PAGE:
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Maryland Governor Signs Death Penalty Repeal

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The Maryland General Assembly passed a repeal of the death penalty in the state in March.
Matt Bush
The Maryland General Assembly passed a repeal of the death penalty in the state in March.

On Thursday Maryland Governor Martin O'Malley signed a bill passed earlier this year by the General Assembly that does away with capital punishment in the state. With his signature, Maryland becomes the sixth state in as many years to repeal the death penalty, and once the legislation takes effect in October, 18 states across the nation will have opted out of its use.

"With the legislation signed today, Maryland has effectively eliminated a policy that is proven not to work. Evidence shows that the death penalty is not a deterrent, it cannot be administered without racial bias, and it costs three times as much as life in prison without parole. Furthermore, there is no way to reverse a mistake if an innocent person is put to death," said O'Malley's office in a statement announcing the bill's signing.

Despite the bill's passage, five men still remain on death row in the state, and they could still be executed if they exhaust all their appeals and O'Malley does not exercise his right to commute their sentences to life in prison without the possibility of parole. O'Malley has said he will consider them on a case-by-case basis. The state's last execution took place in 2005, during Republican governor Bob Ehrlich's administration.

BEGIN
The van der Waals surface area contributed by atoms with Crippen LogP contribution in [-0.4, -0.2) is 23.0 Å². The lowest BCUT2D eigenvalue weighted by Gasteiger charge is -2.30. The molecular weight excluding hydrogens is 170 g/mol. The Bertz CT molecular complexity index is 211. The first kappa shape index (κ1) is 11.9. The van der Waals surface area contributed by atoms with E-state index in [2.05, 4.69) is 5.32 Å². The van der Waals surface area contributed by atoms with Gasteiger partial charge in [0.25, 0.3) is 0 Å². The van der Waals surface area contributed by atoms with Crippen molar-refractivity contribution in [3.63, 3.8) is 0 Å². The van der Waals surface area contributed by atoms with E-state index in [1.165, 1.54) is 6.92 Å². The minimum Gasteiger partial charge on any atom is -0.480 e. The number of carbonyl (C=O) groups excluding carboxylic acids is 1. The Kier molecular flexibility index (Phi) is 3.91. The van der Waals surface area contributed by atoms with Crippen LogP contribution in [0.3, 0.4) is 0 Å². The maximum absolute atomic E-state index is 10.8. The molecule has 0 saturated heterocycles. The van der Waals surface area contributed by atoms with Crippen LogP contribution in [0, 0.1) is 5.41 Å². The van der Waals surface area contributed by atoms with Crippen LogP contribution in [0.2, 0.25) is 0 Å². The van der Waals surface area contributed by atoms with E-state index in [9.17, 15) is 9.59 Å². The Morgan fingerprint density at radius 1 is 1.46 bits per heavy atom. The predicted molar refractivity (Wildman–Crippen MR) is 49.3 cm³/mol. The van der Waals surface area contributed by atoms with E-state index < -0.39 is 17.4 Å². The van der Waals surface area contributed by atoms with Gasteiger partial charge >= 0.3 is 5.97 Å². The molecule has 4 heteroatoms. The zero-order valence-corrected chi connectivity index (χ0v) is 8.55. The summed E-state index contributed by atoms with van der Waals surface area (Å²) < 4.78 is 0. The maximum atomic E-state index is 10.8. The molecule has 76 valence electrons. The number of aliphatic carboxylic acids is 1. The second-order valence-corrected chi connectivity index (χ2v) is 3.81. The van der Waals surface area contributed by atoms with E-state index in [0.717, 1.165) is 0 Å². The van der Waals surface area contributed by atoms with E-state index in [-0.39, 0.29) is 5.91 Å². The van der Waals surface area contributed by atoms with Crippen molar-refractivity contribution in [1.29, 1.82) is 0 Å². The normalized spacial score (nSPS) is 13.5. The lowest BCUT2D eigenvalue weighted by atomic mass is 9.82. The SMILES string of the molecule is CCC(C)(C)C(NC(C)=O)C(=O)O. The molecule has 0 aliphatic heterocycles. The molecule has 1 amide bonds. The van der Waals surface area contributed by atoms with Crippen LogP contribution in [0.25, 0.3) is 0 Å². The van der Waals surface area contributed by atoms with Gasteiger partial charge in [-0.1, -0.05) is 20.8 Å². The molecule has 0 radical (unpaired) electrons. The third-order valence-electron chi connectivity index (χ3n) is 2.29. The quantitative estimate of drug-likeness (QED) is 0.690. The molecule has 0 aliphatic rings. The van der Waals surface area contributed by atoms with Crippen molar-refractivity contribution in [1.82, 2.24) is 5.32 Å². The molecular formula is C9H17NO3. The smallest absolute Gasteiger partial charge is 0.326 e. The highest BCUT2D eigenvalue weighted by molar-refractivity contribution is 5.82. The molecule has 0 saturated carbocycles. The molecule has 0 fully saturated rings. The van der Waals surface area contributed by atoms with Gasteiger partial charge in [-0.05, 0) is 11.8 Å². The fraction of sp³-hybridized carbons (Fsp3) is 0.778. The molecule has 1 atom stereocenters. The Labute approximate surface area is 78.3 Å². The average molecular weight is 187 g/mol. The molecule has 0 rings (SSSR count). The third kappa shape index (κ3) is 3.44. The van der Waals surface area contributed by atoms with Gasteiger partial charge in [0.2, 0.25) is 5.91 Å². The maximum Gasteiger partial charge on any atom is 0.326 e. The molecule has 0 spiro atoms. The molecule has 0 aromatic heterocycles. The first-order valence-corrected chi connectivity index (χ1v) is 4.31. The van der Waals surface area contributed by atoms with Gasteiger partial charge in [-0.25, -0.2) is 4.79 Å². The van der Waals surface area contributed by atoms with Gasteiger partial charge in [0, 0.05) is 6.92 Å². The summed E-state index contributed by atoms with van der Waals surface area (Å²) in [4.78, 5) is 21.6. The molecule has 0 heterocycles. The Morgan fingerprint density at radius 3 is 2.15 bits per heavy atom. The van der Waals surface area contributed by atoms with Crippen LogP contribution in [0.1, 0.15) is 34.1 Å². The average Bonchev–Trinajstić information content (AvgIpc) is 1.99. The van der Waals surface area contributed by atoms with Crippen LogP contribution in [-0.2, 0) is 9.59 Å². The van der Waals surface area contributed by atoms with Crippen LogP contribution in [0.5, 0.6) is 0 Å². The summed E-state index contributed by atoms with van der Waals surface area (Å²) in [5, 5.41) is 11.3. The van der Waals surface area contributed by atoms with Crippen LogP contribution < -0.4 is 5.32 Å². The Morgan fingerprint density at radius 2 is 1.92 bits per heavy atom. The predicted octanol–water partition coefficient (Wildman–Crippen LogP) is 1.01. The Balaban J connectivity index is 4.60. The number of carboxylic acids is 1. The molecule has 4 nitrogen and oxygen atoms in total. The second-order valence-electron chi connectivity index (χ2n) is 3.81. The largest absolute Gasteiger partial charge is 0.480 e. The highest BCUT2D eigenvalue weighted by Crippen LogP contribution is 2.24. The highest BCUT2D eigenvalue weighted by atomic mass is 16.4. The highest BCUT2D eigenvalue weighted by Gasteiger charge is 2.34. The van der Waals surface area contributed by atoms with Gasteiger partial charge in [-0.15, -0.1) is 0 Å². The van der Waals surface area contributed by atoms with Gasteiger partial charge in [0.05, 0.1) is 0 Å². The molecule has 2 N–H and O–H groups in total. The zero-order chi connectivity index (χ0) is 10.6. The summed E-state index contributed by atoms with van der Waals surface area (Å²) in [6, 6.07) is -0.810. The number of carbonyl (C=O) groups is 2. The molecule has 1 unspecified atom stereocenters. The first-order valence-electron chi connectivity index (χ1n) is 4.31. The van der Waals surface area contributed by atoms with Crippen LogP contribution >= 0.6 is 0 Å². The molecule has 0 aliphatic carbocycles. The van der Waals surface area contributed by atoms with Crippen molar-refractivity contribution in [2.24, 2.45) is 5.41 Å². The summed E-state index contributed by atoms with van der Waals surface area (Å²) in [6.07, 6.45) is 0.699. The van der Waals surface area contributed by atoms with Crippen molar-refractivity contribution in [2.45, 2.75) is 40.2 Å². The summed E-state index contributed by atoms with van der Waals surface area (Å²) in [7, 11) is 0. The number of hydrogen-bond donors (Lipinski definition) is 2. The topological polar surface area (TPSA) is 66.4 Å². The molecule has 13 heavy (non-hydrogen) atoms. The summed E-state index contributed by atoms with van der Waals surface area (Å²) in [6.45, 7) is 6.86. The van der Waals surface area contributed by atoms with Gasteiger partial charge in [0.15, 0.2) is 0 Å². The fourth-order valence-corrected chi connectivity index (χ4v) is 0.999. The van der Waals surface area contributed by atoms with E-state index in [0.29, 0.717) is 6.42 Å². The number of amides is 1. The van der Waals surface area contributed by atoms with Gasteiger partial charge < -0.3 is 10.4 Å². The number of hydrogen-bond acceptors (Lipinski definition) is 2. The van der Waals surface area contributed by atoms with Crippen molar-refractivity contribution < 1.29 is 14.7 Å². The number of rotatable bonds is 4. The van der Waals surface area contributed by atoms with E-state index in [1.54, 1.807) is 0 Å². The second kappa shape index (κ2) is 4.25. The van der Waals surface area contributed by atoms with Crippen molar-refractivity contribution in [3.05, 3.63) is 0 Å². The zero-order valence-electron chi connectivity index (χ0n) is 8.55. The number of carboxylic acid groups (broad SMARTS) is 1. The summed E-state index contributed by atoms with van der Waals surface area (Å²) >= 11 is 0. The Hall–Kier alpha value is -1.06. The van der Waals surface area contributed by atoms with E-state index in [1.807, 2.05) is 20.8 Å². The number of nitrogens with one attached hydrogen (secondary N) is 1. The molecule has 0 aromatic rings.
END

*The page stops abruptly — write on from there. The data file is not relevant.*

Death penalty supporters are not giving up, though, and have scheduled an announcement in Baltimore today. Republican Delegate Neil Parrott and Baltimore County State's Attorney Scott Shellenberger will speak the press conference. Parrott is chairman of MDPetitions.com, a website that has helped get other issues passed by the General Assembly in front of voters via referendum. He has already sent language for a potential petition on the death penalty to the state board of elections so it can check it. If he chooses to move forward, he would have to gather over 55,000 signatures to get the measure on the ballot.

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